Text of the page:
But bearing children is serious business, not just a diversion from boredom or a means to pacify our insecurities or ego fantasies. In modern civilization things are different than in bush or on farm. The world already has more than enough people for its resources. Children do not help families survive; rather they are an economic burden.
To not have children is to miss out on something not duplicated by any other possible experience. It is such a joy that some parents keep repeating it without a full understanding of long-term responsibilities and consequences. Regardless of their age you never really break cord. So procreation is not recreation. Todayís world requires an intelligent approach to most everything. Certainly, would be parents should be educated on child rearing as well as impact population pressure has on world. In fact, nobody should be allowed to have children without such training. Itís insane that such an important responsibility requires nothing more than capable (and always willing) genitals.
But since there is no such training or requirement thereof, Iíll take on duty here. Before you become Mr. or Mrs. Fecund, consider following:
1.Babies grow up to be in-your-face teenagers and adults. They are not always so cuddly, cute and compliant. Yes, you will be god to them for about 12 wondrous years, but thatís it. Then you will have rest of their life with responsibility without authorityÖthey want you there to provide and pick up pieces but donít want to follow your advice.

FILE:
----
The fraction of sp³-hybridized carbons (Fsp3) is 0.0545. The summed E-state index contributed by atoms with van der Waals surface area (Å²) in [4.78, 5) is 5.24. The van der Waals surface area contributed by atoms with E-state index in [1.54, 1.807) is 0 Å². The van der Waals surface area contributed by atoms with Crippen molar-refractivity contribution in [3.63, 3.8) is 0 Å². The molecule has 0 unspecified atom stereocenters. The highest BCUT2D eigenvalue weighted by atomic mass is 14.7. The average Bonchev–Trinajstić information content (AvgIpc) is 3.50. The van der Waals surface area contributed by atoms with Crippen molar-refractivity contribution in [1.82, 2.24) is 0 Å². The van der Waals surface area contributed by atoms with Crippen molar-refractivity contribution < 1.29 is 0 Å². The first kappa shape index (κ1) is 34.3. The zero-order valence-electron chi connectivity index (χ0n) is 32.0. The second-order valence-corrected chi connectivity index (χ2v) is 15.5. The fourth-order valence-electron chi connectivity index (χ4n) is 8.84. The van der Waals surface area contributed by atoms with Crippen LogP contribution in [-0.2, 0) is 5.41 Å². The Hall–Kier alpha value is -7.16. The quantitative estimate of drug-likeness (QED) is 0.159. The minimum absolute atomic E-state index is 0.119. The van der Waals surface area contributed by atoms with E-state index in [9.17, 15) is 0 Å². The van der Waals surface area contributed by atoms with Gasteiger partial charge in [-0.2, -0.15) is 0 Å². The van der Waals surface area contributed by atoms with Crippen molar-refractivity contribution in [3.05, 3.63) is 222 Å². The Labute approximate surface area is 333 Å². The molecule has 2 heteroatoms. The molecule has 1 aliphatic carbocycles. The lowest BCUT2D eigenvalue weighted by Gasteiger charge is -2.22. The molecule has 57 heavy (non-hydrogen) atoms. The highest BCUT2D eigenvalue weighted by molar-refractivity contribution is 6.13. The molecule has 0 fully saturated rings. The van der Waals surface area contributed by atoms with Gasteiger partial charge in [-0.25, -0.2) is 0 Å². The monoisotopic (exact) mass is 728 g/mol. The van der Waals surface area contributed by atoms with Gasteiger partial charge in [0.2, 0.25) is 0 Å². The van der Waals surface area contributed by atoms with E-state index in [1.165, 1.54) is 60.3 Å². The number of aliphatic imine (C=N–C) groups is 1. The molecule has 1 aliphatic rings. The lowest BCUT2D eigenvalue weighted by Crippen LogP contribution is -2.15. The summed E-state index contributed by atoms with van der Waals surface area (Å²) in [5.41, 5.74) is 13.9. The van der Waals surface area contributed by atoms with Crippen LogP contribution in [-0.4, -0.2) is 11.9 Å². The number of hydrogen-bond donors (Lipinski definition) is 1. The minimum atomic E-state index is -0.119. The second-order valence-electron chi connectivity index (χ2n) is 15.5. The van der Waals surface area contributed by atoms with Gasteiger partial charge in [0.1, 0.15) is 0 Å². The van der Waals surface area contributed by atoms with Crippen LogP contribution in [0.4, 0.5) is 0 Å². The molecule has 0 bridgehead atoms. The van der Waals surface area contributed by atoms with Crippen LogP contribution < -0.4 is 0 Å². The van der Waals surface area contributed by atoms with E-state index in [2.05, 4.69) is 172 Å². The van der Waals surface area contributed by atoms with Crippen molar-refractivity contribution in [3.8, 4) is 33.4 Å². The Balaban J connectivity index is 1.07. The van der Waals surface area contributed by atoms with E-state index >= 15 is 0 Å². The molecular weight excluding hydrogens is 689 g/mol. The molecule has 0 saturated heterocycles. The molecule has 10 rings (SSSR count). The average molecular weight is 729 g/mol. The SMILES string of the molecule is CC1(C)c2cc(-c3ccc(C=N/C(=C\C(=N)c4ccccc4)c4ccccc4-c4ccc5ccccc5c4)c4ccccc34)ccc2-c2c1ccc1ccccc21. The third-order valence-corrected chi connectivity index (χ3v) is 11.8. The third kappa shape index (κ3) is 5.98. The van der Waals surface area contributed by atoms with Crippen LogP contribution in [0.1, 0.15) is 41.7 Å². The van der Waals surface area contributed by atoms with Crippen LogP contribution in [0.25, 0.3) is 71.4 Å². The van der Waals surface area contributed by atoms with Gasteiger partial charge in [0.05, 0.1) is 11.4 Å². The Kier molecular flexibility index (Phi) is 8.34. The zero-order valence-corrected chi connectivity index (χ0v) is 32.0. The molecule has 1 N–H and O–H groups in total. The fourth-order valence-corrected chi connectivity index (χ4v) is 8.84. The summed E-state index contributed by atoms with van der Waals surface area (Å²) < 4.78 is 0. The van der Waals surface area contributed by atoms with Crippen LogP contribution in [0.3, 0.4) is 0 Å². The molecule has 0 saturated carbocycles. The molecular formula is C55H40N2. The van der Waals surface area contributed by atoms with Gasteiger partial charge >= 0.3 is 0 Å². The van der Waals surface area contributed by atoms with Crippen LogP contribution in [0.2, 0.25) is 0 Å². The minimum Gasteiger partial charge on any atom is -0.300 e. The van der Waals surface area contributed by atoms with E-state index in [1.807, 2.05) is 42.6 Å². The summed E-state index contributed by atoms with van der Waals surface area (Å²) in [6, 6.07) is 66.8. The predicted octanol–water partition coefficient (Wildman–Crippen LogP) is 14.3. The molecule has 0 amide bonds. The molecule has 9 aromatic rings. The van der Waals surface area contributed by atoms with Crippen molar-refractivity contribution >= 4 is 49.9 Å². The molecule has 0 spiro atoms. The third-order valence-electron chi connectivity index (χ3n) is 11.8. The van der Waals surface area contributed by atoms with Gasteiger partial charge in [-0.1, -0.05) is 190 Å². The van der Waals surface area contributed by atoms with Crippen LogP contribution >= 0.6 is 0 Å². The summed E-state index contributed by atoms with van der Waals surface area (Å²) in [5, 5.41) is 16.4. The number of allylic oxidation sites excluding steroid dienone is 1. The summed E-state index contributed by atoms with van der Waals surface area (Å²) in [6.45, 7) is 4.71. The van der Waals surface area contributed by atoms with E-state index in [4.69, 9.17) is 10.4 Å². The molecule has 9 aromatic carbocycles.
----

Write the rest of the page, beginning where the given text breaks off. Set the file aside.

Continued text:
2.You will not make your children what you want them to be. They are not your toys, something to solve some ego or insecurity problem you have or a glob of clay for you to shape into your perfect view of a child (modeled after you, of course). They will not change from first time you can recognize their personality in crib until they die of old age. Donít try to spank them into submission or conformity to your dream of what they should be. It will not change them but it will leave you with memories to regret. All you can do is provide a healthy and loving environment for them to be what they will be. The rest is up to them.
3.You will never stop feeling a sense of responsibility toward them regardless of their age. You will never stop feeling guilt that you should have done more when they were young.
4.Children are a dramatic departure from a singles life and take a huge amount of energy and effort. It is no longer all about you. They require total devotion. If you have children when you are biologically ready in your teens, you will have plenty of energy to raise them, just not a whole lot of savvy to go along with that. Youíre still a kid yourself and have not yet even figured out that world does not rotate around you. They will be raised and gone while you are in your thirties. If you have children in your thirties, you will have plenty of energy to begin but will be running out of steam in your forties and fifties. You will have much more life wisdom to help in their rearing though. Having children when you are quite young is therefore not a good idea, having them when you are quite old isnít either. My vote, however, is to have them when you are older (not too), smarter, less egocentric, more mellow, are not thinking bar-scene and appreciate and savor things around you more. A child is something to savor. 5.You will never stop feeling as though they should listen to you (rightly so), but they will pretty much stop when they are about 12.